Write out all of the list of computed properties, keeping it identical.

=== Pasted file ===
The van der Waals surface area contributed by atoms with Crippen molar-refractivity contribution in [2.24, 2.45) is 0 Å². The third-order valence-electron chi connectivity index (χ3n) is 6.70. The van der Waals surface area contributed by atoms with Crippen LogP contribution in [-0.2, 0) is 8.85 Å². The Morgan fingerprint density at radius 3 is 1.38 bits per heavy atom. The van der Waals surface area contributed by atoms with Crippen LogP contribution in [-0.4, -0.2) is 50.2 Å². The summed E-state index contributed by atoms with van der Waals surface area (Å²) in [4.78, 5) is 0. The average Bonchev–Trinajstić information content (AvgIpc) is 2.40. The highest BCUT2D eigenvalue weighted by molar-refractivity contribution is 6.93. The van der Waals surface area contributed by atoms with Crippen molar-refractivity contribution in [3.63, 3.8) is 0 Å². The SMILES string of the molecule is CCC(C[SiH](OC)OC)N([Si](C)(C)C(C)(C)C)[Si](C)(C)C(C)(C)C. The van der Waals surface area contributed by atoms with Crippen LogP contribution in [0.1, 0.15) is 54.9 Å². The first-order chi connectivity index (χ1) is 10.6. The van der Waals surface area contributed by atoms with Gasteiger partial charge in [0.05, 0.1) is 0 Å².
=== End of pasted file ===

The van der Waals surface area contributed by atoms with Crippen molar-refractivity contribution in [2.24, 2.45) is 0 Å². The third-order valence-electron chi connectivity index (χ3n) is 6.70. The van der Waals surface area contributed by atoms with Crippen LogP contribution in [-0.2, 0) is 8.85 Å². The Morgan fingerprint density at radius 3 is 1.38 bits per heavy atom. The van der Waals surface area contributed by atoms with Crippen LogP contribution in [-0.4, -0.2) is 50.2 Å². The summed E-state index contributed by atoms with van der Waals surface area (Å²) in [4.78, 5) is 0. The average Bonchev–Trinajstić information content (AvgIpc) is 2.40. The highest BCUT2D eigenvalue weighted by molar-refractivity contribution is 6.93. The van der Waals surface area contributed by atoms with Crippen molar-refractivity contribution in [3.63, 3.8) is 0 Å². The SMILES string of the molecule is CCC(C[SiH](OC)OC)N([Si](C)(C)C(C)(C)C)[Si](C)(C)C(C)(C)C. The van der Waals surface area contributed by atoms with Crippen LogP contribution in [0.1, 0.15) is 54.9 Å². The first-order chi connectivity index (χ1) is 10.6. The van der Waals surface area contributed by atoms with Gasteiger partial charge in [0.05, 0.1) is 0 Å².